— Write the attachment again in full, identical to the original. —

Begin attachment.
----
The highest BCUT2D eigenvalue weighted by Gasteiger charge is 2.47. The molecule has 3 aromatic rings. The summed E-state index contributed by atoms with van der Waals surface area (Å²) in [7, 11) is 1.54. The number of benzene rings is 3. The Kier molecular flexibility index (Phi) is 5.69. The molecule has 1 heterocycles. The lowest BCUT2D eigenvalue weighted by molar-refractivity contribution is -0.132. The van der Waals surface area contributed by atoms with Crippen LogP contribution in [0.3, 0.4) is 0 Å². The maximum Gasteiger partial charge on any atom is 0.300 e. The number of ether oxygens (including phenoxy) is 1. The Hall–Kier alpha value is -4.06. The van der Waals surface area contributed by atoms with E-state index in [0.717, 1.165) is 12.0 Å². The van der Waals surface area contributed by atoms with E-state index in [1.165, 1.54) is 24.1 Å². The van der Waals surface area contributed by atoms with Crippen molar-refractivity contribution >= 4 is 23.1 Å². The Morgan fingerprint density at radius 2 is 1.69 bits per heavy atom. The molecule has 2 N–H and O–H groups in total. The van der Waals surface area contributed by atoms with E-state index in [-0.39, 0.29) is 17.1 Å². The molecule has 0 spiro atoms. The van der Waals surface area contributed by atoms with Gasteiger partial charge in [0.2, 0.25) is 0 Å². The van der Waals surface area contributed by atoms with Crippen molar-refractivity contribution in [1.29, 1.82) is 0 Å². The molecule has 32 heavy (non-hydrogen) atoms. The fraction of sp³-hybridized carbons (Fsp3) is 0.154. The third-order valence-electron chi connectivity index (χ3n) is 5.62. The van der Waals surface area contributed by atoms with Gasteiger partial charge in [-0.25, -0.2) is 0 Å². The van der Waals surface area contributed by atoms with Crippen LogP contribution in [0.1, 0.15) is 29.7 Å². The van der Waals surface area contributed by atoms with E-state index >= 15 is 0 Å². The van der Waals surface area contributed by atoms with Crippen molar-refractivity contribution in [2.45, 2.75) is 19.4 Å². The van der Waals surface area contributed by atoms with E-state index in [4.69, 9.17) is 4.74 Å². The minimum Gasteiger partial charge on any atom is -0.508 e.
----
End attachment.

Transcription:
The highest BCUT2D eigenvalue weighted by Gasteiger charge is 2.47. The molecule has 3 aromatic rings. The summed E-state index contributed by atoms with van der Waals surface area (Å²) in [7, 11) is 1.54. The number of benzene rings is 3. The Kier molecular flexibility index (Phi) is 5.69. The molecule has 1 heterocycles. The lowest BCUT2D eigenvalue weighted by molar-refractivity contribution is -0.132. The van der Waals surface area contributed by atoms with Crippen LogP contribution in [0.3, 0.4) is 0 Å². The maximum Gasteiger partial charge on any atom is 0.300 e. The number of ether oxygens (including phenoxy) is 1. The Hall–Kier alpha value is -4.06. The van der Waals surface area contributed by atoms with E-state index in [0.717, 1.165) is 12.0 Å². The van der Waals surface area contributed by atoms with E-state index in [1.165, 1.54) is 24.1 Å². The van der Waals surface area contributed by atoms with Crippen molar-refractivity contribution >= 4 is 23.1 Å². The Morgan fingerprint density at radius 2 is 1.69 bits per heavy atom. The molecule has 2 N–H and O–H groups in total. The van der Waals surface area contributed by atoms with E-state index in [-0.39, 0.29) is 17.1 Å². The molecule has 0 spiro atoms. The van der Waals surface area contributed by atoms with Gasteiger partial charge in [0.2, 0.25) is 0 Å². The van der Waals surface area contributed by atoms with Crippen molar-refractivity contribution in [1.29, 1.82) is 0 Å². The molecule has 32 heavy (non-hydrogen) atoms. The fraction of sp³-hybridized carbons (Fsp3) is 0.154. The third-order valence-electron chi connectivity index (χ3n) is 5.62. The van der Waals surface area contributed by atoms with Gasteiger partial charge in [-0.25, -0.2) is 0 Å². The van der Waals surface area contributed by atoms with Crippen LogP contribution in [0.1, 0.15) is 29.7 Å². The van der Waals surface area contributed by atoms with E-state index >= 15 is 0 Å². The van der Waals surface area contributed by atoms with Crippen molar-refractivity contribution in [2.45, 2.75) is 19.4 Å². The van der Waals surface area contributed by atoms with E-state index in [4.69, 9.17) is 4.74 Å². The minimum Gasteiger partial charge on any atom is -0.508 e.